Reviewby Carl Kimlinger,
The second season of Case Closed kicks off with a two part tale of murder, this time closer to home, as one of Mori/Moore's college friends is offed during a class reunion. Then it's on to four more tales of killing and logic as Conan winnows out the truth about: a suspicious heart-attack, a TV studio shooting, the slaying of a high-powered lawyer's spouse, and a locked-stall public-restroom murder.
Bloodshed follows Conan wherever he goes: hot springs resorts, television studios, even the toilet. Nowhere is safe from the murderous curse of Conan. You'd think the guy would be shunned. If there was a premeditated murder every time you went somewhere with a kid, wouldn't you stop hanging out with him? Naturally these kinds of coincidences (how is it that Conan conveniently observes exactly those incidents necessary to solve the crime each and every time?) are par for the course when dealing with mystery stories, something that anyone who has watched or read any sort of mystery series knows all too well. Fans of mysteries must simply take them in stride. The real show isn't the setup, it's the mystery.
There are four necessary elements in solving any (fictional) murder: the identity of the killer, the process by which they committed the crime, their motive for doing so, and concrete proof of their guilt. Case Closed is primarily interested in the process and the proof. Motives are usually revealed at the very end, either as afterthoughts or in order to create sympathy for the guilty party, and often the identity of the killer is revealed early on. The criminals in Case Closed are invariably clever fellows with a strong desire to outwit and mislead the investigators of their crime. Thus, the process of unraveling how the victim became a victim becomes a battle of wits between Conan and the perpetrator. Herein lies the show's true strength: the demonstration of Conan's deductive capabilities as he constructs the truth from the tiny fragments of it left scattered throughout the criminal's manipulation of the crime scene. It's formulaic—Conan encounters crime, snoops around, reconstructs the truth, tranquilizes Mori/Moore, reveals the truth to everyone, presents ironclad proof, and the criminal confesses, roll credits—but it's an effective one (you don't put out as many episodes as Case Closed without doing something right).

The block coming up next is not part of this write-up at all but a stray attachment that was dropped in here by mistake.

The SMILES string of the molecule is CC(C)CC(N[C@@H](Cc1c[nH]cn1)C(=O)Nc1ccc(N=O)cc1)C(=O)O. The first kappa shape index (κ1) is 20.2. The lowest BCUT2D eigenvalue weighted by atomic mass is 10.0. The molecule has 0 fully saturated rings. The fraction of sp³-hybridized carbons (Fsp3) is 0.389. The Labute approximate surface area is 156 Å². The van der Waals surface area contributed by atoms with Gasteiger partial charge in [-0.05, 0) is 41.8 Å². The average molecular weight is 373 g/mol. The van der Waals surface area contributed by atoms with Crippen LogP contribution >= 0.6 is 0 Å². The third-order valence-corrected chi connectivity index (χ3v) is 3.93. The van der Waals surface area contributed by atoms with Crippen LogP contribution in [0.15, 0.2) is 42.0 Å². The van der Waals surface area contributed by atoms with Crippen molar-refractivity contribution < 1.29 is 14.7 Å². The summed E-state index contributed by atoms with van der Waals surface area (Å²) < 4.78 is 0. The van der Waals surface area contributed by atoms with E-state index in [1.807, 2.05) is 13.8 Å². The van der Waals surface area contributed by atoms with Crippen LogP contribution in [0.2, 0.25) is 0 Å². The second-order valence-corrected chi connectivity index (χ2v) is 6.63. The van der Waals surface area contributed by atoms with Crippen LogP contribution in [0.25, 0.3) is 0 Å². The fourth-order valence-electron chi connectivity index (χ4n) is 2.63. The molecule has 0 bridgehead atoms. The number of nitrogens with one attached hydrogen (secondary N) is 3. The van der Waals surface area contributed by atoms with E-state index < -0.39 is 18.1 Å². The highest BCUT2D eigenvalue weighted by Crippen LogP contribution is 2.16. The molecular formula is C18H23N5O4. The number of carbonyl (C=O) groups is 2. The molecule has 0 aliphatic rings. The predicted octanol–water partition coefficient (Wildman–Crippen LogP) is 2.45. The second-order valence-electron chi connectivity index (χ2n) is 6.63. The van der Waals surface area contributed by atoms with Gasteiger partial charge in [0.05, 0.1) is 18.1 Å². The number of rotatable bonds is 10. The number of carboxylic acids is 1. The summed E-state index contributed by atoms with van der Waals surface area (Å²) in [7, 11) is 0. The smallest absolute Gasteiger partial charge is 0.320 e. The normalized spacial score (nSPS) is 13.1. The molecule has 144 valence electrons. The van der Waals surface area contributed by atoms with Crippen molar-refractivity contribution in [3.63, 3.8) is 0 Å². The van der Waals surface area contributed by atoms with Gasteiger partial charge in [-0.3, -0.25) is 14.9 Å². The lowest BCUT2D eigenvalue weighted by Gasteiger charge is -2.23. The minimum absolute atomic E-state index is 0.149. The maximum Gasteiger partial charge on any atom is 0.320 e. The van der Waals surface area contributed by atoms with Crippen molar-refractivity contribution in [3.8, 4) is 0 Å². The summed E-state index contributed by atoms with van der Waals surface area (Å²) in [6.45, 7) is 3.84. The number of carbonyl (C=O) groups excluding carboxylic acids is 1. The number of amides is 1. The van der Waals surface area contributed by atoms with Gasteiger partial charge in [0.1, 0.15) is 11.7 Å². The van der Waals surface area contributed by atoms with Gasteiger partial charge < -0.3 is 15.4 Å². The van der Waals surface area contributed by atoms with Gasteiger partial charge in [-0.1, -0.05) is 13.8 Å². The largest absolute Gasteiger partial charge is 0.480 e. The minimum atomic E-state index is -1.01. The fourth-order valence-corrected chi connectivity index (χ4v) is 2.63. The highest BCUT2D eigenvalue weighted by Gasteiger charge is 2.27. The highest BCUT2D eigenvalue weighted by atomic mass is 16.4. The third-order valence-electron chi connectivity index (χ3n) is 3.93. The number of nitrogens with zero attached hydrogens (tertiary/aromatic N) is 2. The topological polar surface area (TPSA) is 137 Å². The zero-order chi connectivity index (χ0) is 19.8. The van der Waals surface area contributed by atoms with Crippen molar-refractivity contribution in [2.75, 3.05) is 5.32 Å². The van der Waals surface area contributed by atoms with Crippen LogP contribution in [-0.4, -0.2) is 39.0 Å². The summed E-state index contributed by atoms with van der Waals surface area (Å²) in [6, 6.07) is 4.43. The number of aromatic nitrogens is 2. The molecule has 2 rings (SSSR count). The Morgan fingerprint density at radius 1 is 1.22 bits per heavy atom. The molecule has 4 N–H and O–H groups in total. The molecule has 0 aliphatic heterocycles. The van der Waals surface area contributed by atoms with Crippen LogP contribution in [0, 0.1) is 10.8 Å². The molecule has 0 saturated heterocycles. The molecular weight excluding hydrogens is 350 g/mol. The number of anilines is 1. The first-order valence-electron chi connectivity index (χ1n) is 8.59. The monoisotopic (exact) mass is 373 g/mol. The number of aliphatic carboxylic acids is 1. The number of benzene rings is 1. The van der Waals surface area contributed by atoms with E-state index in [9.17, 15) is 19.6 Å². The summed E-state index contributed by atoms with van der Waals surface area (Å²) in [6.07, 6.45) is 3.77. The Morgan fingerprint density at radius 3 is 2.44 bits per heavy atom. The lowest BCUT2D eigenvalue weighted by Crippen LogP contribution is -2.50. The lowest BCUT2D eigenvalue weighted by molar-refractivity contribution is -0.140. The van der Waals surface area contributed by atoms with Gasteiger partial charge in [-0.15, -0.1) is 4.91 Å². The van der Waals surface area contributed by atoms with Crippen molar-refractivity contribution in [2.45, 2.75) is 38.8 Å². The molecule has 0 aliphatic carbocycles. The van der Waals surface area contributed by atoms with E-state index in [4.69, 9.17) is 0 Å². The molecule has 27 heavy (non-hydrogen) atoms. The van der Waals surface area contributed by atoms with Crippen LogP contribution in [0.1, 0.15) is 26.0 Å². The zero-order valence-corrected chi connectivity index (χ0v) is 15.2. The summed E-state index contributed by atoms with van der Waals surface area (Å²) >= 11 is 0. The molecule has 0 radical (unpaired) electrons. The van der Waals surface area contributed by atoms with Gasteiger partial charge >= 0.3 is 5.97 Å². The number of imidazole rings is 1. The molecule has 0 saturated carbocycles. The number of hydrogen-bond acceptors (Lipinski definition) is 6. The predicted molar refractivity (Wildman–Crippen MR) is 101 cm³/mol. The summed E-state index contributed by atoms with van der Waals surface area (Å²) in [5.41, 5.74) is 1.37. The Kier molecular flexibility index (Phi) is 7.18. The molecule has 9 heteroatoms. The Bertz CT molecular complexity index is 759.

That said, this volume is best when breaking the formula. The class reunion murder reveals a serious side of perpetual goof Mori that proves that he didn't survive as PI for as long as he did by being a total incompetent. In response, Conan allows him to solve the murder (with a little help, naturally) without putting him down with anesthetic. The toilet stall murder case begins with a comic sequence in which Conan's deductive prowess falls victim to the blinding effects of jealousy, and he learns a little more about Ran/Rachel's family life. Good mysteries are essential, but good characters are just as important.